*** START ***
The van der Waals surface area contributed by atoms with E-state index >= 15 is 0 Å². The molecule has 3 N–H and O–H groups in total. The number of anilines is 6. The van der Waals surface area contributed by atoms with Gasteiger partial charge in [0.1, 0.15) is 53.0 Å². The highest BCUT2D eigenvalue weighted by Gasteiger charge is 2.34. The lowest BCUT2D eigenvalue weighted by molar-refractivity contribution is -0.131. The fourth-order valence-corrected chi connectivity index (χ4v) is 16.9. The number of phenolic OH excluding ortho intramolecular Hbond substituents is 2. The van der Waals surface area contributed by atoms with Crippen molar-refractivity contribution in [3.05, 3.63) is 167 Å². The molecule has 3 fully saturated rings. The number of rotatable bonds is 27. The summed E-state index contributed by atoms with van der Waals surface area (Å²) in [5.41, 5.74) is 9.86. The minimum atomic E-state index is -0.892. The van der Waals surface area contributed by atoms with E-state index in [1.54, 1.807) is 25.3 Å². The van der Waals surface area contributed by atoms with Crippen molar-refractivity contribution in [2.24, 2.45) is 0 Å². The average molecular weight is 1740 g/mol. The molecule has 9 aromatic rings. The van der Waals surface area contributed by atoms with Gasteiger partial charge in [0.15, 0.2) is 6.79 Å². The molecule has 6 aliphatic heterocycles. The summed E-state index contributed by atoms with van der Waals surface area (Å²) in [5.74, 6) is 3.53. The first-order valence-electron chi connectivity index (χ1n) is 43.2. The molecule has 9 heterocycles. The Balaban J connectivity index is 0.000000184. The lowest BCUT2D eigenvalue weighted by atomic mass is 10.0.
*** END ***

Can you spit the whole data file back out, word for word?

The van der Waals surface area contributed by atoms with E-state index >= 15 is 0 Å². The molecule has 3 N–H and O–H groups in total. The number of anilines is 6. The van der Waals surface area contributed by atoms with Gasteiger partial charge in [0.1, 0.15) is 53.0 Å². The highest BCUT2D eigenvalue weighted by Gasteiger charge is 2.34. The lowest BCUT2D eigenvalue weighted by molar-refractivity contribution is -0.131. The fourth-order valence-corrected chi connectivity index (χ4v) is 16.9. The number of phenolic OH excluding ortho intramolecular Hbond substituents is 2. The van der Waals surface area contributed by atoms with Crippen molar-refractivity contribution in [3.05, 3.63) is 167 Å². The molecule has 3 fully saturated rings. The number of rotatable bonds is 27. The summed E-state index contributed by atoms with van der Waals surface area (Å²) in [5.41, 5.74) is 9.86. The minimum atomic E-state index is -0.892. The van der Waals surface area contributed by atoms with E-state index in [1.54, 1.807) is 25.3 Å². The van der Waals surface area contributed by atoms with Crippen molar-refractivity contribution in [2.24, 2.45) is 0 Å². The average molecular weight is 1740 g/mol. The molecule has 9 aromatic rings. The van der Waals surface area contributed by atoms with Gasteiger partial charge in [0.15, 0.2) is 6.79 Å². The molecule has 6 aliphatic heterocycles. The summed E-state index contributed by atoms with van der Waals surface area (Å²) in [5.74, 6) is 3.53. The first-order valence-electron chi connectivity index (χ1n) is 43.2. The molecule has 9 heterocycles. The Balaban J connectivity index is 0.000000184. The lowest BCUT2D eigenvalue weighted by atomic mass is 10.0.